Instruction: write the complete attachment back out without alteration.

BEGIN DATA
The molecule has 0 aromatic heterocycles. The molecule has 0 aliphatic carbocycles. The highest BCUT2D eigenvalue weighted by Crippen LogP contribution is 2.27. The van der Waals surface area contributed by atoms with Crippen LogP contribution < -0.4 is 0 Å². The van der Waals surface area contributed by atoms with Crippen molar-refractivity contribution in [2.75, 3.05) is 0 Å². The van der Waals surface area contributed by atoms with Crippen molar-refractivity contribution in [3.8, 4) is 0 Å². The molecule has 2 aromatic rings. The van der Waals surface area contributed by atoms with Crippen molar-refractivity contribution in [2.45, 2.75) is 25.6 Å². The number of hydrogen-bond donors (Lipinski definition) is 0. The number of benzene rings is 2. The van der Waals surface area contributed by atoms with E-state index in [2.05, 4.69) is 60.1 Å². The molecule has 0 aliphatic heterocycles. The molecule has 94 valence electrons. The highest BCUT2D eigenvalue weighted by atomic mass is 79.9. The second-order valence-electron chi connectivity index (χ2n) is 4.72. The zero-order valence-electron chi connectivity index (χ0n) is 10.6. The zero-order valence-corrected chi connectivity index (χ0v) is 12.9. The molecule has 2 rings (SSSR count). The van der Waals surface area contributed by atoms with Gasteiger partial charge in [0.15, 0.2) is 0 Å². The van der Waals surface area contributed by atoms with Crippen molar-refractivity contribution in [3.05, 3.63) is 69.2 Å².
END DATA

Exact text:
The molecule has 0 aromatic heterocycles. The molecule has 0 aliphatic carbocycles. The highest BCUT2D eigenvalue weighted by Crippen LogP contribution is 2.27. The van der Waals surface area contributed by atoms with Crippen LogP contribution < -0.4 is 0 Å². The van der Waals surface area contributed by atoms with Crippen molar-refractivity contribution in [2.75, 3.05) is 0 Å². The van der Waals surface area contributed by atoms with Crippen molar-refractivity contribution in [3.8, 4) is 0 Å². The molecule has 2 aromatic rings. The van der Waals surface area contributed by atoms with Crippen molar-refractivity contribution in [2.45, 2.75) is 25.6 Å². The number of hydrogen-bond donors (Lipinski definition) is 0. The number of benzene rings is 2. The van der Waals surface area contributed by atoms with E-state index in [2.05, 4.69) is 60.1 Å². The molecule has 0 aliphatic heterocycles. The molecule has 94 valence electrons. The highest BCUT2D eigenvalue weighted by atomic mass is 79.9. The second-order valence-electron chi connectivity index (χ2n) is 4.72. The zero-order valence-electron chi connectivity index (χ0n) is 10.6. The zero-order valence-corrected chi connectivity index (χ0v) is 12.9. The molecule has 2 rings (SSSR count). The van der Waals surface area contributed by atoms with Gasteiger partial charge in [0.15, 0.2) is 0 Å². The van der Waals surface area contributed by atoms with Crippen molar-refractivity contribution in [3.05, 3.63) is 69.2 Å².